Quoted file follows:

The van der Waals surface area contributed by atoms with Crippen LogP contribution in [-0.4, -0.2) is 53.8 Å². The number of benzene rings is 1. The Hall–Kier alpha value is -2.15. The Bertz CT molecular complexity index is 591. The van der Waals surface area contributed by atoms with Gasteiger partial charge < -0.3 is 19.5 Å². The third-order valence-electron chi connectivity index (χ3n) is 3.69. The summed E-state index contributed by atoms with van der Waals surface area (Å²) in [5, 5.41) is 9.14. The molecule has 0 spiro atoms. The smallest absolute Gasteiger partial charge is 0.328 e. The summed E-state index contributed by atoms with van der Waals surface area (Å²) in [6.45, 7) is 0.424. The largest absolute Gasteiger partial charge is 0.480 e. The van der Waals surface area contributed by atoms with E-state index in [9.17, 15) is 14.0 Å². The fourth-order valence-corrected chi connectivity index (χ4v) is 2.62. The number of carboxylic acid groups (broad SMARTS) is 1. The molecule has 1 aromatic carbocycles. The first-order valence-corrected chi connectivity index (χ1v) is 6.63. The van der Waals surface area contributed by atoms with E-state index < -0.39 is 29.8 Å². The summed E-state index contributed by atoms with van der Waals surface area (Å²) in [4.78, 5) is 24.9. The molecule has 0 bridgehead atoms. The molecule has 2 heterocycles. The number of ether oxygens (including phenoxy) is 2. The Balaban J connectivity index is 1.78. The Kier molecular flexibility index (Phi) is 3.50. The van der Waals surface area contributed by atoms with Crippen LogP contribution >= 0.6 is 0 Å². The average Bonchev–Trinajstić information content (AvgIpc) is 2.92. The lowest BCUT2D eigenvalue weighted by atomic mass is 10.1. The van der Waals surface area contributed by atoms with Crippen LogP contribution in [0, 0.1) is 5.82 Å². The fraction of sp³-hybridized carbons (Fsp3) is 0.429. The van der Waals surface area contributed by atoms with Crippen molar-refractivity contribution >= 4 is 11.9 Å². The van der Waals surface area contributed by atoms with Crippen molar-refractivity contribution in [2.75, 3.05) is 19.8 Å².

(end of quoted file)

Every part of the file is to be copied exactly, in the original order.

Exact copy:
The van der Waals surface area contributed by atoms with Crippen LogP contribution in [-0.4, -0.2) is 53.8 Å². The number of benzene rings is 1. The Hall–Kier alpha value is -2.15. The Bertz CT molecular complexity index is 591. The van der Waals surface area contributed by atoms with Gasteiger partial charge < -0.3 is 19.5 Å². The third-order valence-electron chi connectivity index (χ3n) is 3.69. The summed E-state index contributed by atoms with van der Waals surface area (Å²) in [5, 5.41) is 9.14. The molecule has 0 spiro atoms. The smallest absolute Gasteiger partial charge is 0.328 e. The summed E-state index contributed by atoms with van der Waals surface area (Å²) in [6.45, 7) is 0.424. The largest absolute Gasteiger partial charge is 0.480 e. The van der Waals surface area contributed by atoms with E-state index in [9.17, 15) is 14.0 Å². The fourth-order valence-corrected chi connectivity index (χ4v) is 2.62. The number of carboxylic acid groups (broad SMARTS) is 1. The molecule has 1 aromatic carbocycles. The first-order valence-corrected chi connectivity index (χ1v) is 6.63. The van der Waals surface area contributed by atoms with E-state index < -0.39 is 29.8 Å². The summed E-state index contributed by atoms with van der Waals surface area (Å²) in [4.78, 5) is 24.9. The molecule has 0 bridgehead atoms. The molecule has 2 heterocycles. The number of ether oxygens (including phenoxy) is 2. The Balaban J connectivity index is 1.78. The Kier molecular flexibility index (Phi) is 3.50. The van der Waals surface area contributed by atoms with Crippen LogP contribution >= 0.6 is 0 Å². The average Bonchev–Trinajstić information content (AvgIpc) is 2.92. The lowest BCUT2D eigenvalue weighted by atomic mass is 10.1. The van der Waals surface area contributed by atoms with Crippen LogP contribution in [0, 0.1) is 5.82 Å². The fraction of sp³-hybridized carbons (Fsp3) is 0.429. The van der Waals surface area contributed by atoms with Crippen molar-refractivity contribution >= 4 is 11.9 Å². The van der Waals surface area contributed by atoms with Crippen molar-refractivity contribution in [2.75, 3.05) is 19.8 Å².